“The worst winds of revolt”: connections between civilian and military dissidence during the French Crisis of 1917
University of New Brunswick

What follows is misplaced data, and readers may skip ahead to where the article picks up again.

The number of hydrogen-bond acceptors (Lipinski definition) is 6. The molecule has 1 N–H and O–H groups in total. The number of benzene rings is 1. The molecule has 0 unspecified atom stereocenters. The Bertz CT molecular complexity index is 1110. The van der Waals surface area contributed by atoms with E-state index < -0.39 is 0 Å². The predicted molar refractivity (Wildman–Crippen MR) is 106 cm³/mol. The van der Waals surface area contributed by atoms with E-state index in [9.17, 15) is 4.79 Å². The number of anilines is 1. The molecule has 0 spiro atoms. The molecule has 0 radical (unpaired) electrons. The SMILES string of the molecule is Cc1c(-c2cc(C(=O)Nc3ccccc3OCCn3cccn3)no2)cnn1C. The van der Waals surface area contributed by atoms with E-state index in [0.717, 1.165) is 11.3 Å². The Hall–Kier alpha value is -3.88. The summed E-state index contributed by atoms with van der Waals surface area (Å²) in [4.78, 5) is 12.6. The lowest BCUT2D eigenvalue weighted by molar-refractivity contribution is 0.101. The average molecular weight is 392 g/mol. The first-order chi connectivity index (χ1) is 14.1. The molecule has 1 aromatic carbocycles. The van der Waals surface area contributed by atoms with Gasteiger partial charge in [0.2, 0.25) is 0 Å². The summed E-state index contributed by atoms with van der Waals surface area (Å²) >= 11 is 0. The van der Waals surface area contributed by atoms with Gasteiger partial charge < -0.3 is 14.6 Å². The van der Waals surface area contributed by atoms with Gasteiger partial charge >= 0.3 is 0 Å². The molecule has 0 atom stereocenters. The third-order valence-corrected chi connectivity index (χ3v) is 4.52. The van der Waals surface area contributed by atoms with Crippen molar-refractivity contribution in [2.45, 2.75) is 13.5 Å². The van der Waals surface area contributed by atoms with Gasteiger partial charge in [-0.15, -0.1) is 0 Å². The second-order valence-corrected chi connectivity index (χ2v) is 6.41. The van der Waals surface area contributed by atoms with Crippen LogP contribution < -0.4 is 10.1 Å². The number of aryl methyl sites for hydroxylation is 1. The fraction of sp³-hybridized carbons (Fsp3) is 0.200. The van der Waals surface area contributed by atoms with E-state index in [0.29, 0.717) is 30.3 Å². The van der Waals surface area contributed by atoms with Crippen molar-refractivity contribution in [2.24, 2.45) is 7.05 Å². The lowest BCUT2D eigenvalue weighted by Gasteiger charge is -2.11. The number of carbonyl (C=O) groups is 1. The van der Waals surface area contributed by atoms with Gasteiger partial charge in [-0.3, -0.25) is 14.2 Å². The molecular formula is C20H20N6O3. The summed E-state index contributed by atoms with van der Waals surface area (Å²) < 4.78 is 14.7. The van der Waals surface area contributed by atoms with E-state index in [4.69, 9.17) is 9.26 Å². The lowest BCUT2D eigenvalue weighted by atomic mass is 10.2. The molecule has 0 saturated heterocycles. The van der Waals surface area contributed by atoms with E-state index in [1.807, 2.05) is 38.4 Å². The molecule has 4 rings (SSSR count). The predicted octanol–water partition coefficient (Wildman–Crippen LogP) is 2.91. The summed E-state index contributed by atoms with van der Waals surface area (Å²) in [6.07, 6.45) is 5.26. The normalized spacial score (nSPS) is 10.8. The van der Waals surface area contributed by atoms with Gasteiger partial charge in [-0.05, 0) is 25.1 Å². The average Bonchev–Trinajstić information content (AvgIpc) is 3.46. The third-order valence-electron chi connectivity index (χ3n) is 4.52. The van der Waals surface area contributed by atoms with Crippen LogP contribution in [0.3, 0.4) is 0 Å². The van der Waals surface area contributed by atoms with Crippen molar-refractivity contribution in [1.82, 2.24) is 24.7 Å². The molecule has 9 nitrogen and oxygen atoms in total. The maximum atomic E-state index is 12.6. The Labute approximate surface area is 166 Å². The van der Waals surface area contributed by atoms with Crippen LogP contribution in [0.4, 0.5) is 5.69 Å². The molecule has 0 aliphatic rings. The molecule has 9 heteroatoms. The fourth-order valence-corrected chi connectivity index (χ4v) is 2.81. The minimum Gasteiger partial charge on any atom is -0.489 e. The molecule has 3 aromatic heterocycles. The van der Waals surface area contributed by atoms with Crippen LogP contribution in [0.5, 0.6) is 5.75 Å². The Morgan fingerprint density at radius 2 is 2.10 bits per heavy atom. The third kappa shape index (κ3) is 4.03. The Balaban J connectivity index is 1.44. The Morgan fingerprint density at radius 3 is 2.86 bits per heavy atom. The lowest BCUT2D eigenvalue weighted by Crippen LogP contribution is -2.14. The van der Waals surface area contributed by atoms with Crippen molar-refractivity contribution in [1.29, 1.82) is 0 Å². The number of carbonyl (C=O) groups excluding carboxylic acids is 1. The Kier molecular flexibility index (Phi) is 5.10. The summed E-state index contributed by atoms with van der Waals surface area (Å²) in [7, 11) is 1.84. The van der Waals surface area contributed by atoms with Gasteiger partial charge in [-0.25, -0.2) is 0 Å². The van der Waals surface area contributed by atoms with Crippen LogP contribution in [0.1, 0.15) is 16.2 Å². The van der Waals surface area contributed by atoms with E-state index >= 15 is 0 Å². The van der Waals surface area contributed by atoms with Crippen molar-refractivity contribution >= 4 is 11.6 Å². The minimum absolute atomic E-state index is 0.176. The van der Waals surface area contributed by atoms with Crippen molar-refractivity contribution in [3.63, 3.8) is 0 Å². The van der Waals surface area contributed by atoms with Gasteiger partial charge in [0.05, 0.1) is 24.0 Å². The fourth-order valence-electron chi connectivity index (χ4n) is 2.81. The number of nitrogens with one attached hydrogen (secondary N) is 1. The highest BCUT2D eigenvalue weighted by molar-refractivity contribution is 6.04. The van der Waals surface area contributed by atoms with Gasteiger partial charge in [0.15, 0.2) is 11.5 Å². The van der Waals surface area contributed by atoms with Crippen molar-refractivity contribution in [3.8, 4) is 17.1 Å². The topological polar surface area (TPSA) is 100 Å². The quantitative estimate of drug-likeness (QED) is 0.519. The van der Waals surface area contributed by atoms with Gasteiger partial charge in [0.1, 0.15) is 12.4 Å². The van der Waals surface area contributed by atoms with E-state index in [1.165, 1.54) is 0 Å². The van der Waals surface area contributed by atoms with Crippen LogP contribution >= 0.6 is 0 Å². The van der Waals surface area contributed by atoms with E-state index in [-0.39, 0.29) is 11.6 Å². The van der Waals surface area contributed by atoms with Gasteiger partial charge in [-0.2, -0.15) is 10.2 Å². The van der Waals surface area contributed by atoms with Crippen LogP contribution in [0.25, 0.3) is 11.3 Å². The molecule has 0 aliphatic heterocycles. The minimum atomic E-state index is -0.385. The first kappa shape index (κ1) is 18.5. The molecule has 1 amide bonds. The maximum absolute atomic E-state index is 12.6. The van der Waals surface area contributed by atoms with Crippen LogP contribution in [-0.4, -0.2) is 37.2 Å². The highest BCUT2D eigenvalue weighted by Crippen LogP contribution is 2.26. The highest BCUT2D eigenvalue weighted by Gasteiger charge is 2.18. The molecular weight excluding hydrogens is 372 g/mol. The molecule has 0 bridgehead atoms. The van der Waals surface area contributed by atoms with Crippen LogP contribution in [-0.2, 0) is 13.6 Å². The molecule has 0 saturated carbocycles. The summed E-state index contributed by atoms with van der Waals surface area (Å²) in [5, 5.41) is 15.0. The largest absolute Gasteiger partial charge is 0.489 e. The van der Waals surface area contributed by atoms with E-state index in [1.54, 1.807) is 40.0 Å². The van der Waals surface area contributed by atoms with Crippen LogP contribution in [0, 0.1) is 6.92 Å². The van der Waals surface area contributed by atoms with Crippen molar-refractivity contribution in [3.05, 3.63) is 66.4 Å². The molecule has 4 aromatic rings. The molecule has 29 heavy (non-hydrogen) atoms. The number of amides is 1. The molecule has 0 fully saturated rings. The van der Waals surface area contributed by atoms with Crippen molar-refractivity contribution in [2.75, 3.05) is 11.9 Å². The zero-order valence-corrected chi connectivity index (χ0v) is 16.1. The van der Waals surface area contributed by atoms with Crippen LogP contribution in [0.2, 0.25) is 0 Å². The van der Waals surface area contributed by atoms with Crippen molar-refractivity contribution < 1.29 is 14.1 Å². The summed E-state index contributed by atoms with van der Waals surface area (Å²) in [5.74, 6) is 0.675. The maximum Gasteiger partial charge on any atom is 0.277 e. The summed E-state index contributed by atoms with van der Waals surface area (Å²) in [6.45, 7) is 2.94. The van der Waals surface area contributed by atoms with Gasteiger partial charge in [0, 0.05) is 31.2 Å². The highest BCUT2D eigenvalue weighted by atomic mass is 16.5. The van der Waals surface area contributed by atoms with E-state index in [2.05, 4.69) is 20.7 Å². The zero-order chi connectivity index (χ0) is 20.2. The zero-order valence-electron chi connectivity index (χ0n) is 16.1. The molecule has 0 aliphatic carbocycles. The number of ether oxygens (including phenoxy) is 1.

This thesis, rooted in the fields of social, cultural, and military history, examines connections and correlations between civilian and military dissidence during the French Crisis of 1917. Previous studies on the Crisis have isolated moments of unrest on the home-front from those occurring on the Western Front, which has in turn created a significant gap in historiography and in popular memory. This research seeks to complicate the narrative of the Crisis by connecting mutinies in the French Army on the Western Front to labour actions at home, arguing that both movements are key to a better understanding of civil-military relations in France during the Great War. This thesis explores their shared motivations and further analyses the ways in which soldiers and civilians shaped, influenced, and legitimized each other’s dissent in an effort to reclaim their political voice from their war-time state.